Gorillas booze, sex and drugs jokes spark ASA red mist

gorillasOnline grocery delivery service Gorillas has been whacked by the ad watchdog over its “Whatever London wants” campaign, after ruling that tongue-in-cheek references to drugs, sex and excessive alcohol consumption were irresponsible and likely to cause serious offence.

The TV, video on demand and social media ads were the first work by agency The Or, which was awarded the account in 2021 without pitch.

But it seems the agency took its brief to bringing to life the weird and wonderful ways that Londoners use Gorillas a little too literally. The activity, which featured a series of short scenes, opened with a man chopping lemons as the voiceover stated “London loves acid”.

Other scenes included a voiceover saying “poppers” as a cork popped off a Champagne bottle, “getting smashed” as a woman mashed avocado, and “blow” as a woman sneezed, and “a bit of grind” while a man scrubbed a bathroom floor and “getting wet” as a man showered and a second person’s arm cleaned his chest.

The TikTok and Instagram ads featured a hungover man saying: “So I just woke up. Slightly hungover … Literally delivered in minutes. Eggs. Sourdough. A few beers obviously. If the hangover doesn’t go.”

The Advertising Standards Authority received 26 complaints that the ads made references to sex, drugs and excessive drinking, normalised and condoned drug use and were inappropriate for children to see.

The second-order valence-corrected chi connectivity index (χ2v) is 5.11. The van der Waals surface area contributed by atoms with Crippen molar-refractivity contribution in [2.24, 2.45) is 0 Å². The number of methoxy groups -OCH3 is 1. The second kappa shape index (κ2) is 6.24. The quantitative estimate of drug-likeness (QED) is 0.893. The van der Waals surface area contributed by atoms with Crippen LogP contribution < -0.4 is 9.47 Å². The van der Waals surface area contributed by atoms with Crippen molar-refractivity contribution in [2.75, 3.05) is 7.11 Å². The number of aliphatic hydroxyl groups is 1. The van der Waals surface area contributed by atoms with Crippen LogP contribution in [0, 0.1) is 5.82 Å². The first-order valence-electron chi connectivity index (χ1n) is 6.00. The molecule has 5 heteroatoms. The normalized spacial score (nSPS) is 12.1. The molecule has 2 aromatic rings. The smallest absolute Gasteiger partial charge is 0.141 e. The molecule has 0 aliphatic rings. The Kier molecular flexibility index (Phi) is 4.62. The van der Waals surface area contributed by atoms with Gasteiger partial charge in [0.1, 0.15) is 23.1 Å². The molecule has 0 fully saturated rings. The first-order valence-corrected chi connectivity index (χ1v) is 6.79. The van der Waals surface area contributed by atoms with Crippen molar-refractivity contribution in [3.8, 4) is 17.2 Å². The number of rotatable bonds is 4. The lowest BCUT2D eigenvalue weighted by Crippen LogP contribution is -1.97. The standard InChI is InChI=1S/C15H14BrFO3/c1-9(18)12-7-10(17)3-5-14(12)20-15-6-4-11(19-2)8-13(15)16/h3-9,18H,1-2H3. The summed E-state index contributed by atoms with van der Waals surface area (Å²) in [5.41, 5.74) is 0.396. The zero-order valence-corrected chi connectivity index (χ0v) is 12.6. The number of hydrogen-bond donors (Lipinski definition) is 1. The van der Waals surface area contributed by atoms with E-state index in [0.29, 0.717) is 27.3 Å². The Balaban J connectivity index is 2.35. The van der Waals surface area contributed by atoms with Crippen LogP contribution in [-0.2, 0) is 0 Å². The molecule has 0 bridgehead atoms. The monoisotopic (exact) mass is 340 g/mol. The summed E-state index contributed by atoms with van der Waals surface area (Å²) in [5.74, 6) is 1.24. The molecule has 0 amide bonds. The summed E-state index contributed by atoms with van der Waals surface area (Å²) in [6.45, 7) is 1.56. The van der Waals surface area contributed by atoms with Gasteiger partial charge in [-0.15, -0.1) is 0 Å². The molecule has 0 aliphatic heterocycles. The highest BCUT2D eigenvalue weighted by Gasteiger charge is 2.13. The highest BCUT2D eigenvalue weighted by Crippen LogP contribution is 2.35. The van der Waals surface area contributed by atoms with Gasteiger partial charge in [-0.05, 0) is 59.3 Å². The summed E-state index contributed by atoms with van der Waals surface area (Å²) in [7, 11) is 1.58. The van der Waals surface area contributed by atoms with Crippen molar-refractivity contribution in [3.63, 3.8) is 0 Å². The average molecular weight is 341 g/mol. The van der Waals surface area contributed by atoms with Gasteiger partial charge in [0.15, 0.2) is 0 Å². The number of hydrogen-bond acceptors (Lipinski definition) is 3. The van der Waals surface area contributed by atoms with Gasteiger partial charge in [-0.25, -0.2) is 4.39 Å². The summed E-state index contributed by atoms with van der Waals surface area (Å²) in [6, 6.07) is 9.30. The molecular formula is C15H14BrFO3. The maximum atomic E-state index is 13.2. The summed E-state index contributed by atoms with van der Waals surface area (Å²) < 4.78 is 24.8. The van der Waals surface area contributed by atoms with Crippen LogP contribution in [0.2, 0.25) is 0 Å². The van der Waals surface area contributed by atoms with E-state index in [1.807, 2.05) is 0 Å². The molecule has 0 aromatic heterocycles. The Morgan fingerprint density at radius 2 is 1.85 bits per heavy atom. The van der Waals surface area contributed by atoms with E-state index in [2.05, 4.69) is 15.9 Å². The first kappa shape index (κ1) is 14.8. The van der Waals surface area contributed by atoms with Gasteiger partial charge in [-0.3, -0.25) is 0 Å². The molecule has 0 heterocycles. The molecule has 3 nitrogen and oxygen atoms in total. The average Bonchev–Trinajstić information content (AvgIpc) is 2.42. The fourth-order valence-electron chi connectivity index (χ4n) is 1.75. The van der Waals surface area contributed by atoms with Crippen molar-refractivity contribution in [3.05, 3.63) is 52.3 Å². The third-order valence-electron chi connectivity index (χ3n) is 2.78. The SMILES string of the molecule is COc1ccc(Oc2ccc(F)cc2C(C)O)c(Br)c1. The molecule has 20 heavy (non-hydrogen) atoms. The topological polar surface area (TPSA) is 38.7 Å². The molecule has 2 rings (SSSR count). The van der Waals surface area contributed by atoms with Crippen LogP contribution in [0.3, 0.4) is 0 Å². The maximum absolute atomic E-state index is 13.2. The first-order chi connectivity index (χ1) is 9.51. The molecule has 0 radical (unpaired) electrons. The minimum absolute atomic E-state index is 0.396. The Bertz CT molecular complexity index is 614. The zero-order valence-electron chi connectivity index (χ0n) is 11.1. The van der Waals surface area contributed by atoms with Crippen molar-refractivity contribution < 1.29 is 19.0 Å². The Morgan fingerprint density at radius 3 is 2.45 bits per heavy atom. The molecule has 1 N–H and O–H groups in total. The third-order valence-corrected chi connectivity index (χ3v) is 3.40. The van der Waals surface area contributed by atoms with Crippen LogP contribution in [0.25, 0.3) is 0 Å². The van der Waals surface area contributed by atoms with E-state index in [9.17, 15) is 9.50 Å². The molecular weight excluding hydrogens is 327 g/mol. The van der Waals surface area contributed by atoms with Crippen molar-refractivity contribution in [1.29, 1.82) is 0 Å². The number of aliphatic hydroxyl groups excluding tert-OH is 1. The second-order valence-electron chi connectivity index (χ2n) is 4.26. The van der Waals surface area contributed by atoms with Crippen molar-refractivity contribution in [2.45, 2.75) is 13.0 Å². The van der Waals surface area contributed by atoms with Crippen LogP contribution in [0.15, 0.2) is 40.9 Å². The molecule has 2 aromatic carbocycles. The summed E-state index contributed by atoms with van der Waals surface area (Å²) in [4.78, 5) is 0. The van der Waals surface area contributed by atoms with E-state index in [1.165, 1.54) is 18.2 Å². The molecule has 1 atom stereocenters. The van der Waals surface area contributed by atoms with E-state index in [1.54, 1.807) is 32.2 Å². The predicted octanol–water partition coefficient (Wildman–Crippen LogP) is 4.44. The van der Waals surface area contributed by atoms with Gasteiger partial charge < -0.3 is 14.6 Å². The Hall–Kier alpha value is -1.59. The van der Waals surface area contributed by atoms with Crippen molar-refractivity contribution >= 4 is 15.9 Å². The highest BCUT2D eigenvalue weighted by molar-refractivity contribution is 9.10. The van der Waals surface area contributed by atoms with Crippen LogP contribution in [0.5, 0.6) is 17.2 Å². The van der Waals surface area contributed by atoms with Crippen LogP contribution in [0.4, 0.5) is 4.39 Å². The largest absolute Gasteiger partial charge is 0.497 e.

In response, Gorillas refuted the claims, insisting it did not consider the scenes to be graphic, inflammatory or offensive and believed that sexually suggestive ads that used humour were acceptable within the wider context of the ad.

The firm said it did not condone illegal drugs or drug use but understood that a reference to drugs in advertising may be acceptable as long as the ad did not condone illegal, drug-related behaviour.

TikTok said the ad was targeted at users aged 18 and above but it had been removed from the platform because it violated its policy prohibiting the promotion of alcohol.

In its ruling, the ASA said the references to “blow” and “acid” would be widely understood as referring to illegal drugs. Poppers, while legal to purchase, could not be sold as products for human consumption.

The ASA said presenting drugs as a subject of humour would be seen to have encouraged apathy towards dangerous substances.

Similarly, “hitting the bottle” and “getting smashed” would be understood as unhealthy or irresponsible behaviours related to alcohol.

It also noted that the ad made several references that some would interpret as explicitly sexual in nature with no relevance to the advertiser’s service.

Banning the ads from appearing again, the ASA said: “We concluded that the ads were irresponsible and likely to cause serious or widespread offence.”

The watchdog also cautioned Gorillas over future activity, warning the firm to ensure that any new ads did not feature references to drugs, sex and excessive or unhealthy drinking.

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